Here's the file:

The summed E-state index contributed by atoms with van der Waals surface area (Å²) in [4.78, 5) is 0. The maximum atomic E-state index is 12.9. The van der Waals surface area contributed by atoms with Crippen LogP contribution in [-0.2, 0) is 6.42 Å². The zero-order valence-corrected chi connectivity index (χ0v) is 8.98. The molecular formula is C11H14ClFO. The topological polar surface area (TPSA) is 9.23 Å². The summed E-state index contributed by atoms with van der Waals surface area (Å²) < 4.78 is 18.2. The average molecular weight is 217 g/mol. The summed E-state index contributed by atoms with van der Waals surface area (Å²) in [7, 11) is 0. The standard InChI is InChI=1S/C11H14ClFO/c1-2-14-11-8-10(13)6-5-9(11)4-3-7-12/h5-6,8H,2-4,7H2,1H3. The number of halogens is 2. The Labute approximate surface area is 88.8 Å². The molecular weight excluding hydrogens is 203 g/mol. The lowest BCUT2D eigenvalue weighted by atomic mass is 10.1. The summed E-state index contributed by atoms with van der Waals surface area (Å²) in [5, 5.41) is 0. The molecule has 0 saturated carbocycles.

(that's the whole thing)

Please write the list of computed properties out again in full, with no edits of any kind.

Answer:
The summed E-state index contributed by atoms with van der Waals surface area (Å²) in [4.78, 5) is 0. The maximum atomic E-state index is 12.9. The van der Waals surface area contributed by atoms with Crippen LogP contribution in [-0.2, 0) is 6.42 Å². The zero-order valence-corrected chi connectivity index (χ0v) is 8.98. The molecular formula is C11H14ClFO. The topological polar surface area (TPSA) is 9.23 Å². The summed E-state index contributed by atoms with van der Waals surface area (Å²) < 4.78 is 18.2. The average molecular weight is 217 g/mol. The summed E-state index contributed by atoms with van der Waals surface area (Å²) in [7, 11) is 0. The standard InChI is InChI=1S/C11H14ClFO/c1-2-14-11-8-10(13)6-5-9(11)4-3-7-12/h5-6,8H,2-4,7H2,1H3. The number of halogens is 2. The Labute approximate surface area is 88.8 Å². The molecular weight excluding hydrogens is 203 g/mol. The lowest BCUT2D eigenvalue weighted by atomic mass is 10.1. The summed E-state index contributed by atoms with van der Waals surface area (Å²) in [5, 5.41) is 0. The molecule has 0 saturated carbocycles.